Yesterday was the beginning of the Jewish New Year, Rosh Hashana; a day on which Jews all over the world begin an annual 10-day period of reflection and repentance. During the service I attended yesterday, the Haftarah reading was a selection from the Prophet Samuel:
A man from Ramataim, named Elkanah, had two wives; Hannah and Peninah. Peninah had children, but Hannah was childless. "The Eternal One had shut her womb." When Elkanah went to worship God, he offered a sacrifice, then offered portions to Peninah and her sons and daughters, but gave a special portion to Hannah, who he loved most.
Peninah would torment Hannah constantly, year after year, about being barren. Hannah would weep and not eat out of grief for the children she didn't have. Elkanah, her husband, would ask:
Why do you weep?
Why don't you eat?
Why are you so unhappy?
Am I not better to you than 10 sons?
Hannah prayed to God in bitter grief: "Take notice of my affliction. Keep me in your mind. Do not forget about me, your loyal maidservant. If you give me a son, I will dedicate him to You for life and no razor shall touch his head."
Hannah prayed silently, but her lips moved, and she was taken to be a drunk by the man at the temple. He told her to get a hold of herself. She explained, "I am a woman distressed in spirit. I have been pouring out my soul before the Eternal One, speaking of my abundant sorrow and torment." The man wished her well and she left to return home with her family.
Once home, Elkanah and Hannah made love and God remembered her. At the turn of the year, Hannah conceived and gave birth to a son, who she named Samuel.
My mind tends to drift a lot during long services like the one on Rosh Hashana, but this story had my full attention. While the language was a bit dated in the way that Biblical readings are, and multiple wives are no longer acceptable, the rest of the story could have been written about a couple today. Hannah felt unfulfilled and lonely without a child of her own, despite having a husband who loved her, a family structure around her and her faith. No amount of special treatment could make the difference to her. She could not understand why others had been blessed and she had not, especially when a spiteful, mean cow like Peninah had been granted the gift of motherhood. Hannah's grief overshadowed everything else in her life and threatened the intimacy and bond in her marriage.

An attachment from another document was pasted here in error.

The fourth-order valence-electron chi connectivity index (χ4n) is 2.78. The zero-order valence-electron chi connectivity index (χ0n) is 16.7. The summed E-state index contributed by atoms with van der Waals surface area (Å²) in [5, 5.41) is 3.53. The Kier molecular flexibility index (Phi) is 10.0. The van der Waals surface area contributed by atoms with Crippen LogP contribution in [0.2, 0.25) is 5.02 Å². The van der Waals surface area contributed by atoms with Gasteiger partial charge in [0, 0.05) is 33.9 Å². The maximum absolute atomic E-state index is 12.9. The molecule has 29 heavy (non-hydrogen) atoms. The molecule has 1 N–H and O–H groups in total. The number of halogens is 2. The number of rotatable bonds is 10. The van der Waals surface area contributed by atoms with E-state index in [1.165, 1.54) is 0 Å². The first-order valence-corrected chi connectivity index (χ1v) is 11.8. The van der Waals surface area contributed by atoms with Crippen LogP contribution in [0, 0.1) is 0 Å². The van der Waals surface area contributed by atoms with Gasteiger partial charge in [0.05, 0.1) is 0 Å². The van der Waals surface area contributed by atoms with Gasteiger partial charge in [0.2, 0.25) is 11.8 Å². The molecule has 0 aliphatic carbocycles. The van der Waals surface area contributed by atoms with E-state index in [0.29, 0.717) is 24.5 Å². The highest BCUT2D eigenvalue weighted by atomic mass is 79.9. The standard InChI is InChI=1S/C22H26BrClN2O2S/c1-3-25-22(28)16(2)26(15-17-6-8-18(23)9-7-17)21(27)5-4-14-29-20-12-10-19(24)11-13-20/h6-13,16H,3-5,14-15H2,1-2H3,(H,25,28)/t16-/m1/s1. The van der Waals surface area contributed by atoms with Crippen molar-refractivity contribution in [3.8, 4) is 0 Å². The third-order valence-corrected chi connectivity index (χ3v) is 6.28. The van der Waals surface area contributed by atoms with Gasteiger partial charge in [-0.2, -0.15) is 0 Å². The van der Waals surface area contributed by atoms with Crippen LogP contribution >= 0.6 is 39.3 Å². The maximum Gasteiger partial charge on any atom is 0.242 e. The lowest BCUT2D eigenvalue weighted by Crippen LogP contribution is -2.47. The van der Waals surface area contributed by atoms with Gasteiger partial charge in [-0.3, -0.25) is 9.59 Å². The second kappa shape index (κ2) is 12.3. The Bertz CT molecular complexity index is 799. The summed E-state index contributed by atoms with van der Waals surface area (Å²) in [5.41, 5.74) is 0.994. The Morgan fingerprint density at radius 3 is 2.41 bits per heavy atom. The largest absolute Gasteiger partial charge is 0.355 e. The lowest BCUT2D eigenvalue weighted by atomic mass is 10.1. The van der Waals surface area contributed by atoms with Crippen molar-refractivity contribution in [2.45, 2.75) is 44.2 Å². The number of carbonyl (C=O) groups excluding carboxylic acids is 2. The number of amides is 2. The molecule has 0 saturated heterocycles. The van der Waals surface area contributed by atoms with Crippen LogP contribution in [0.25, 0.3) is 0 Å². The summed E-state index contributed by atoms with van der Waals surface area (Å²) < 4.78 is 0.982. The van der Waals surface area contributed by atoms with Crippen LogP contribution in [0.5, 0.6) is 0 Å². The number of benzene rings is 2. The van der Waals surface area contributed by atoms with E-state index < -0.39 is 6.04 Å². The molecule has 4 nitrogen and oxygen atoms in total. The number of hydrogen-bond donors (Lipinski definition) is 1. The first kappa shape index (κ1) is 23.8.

It interested me too, that Elkanah is cast as a loving, but somewhat clueless sidekick, rather than an intuitive, understanding partner. He couldn't see that their marital relationship, while close and true, couldn't take away the deep yearning Hannah felt to mother a child. This may be because Hannah didn't open up to her husband about her feelings; she saved that for God. Hannah walked around, making her misery known by crying and refusing food and expecting Elkanah to read her mind. Surely, he should understand that she felt confused about why she hadn't been granted a child by the God she loyally worshipped, hurt and resentful that he had children with another woman, humiliated by the insensitivity and cruelty of the other woman, and unsupported by her partner.
What does all of this tell us?
The urge to mother is primal.
Relationships, good and bad, work in much the same way they always have. It just takes more honest communication to breach the gaps. Keeping ourselves to ourselves leaves our demeanor and actions open for interpretation by others.
Sometimes, letting someone in on what you are going through brings understanding and support you need.
It's always better to rise above, with personal strength and self-respect, than to lower ourselves to the level of a person lacking in generosity of spirit.
When we have exhausted all our own resources in pursuing what we want, it's human nature to fall back on hope and faith. It keeps us going when we think all is lost.
We have come a long way, with modern science and medicine giving us more options than simply prayer to help provide the family life we want to create, and for that we should be grateful.
That sometimes miracles do happen, for which we have to supply our own explanations.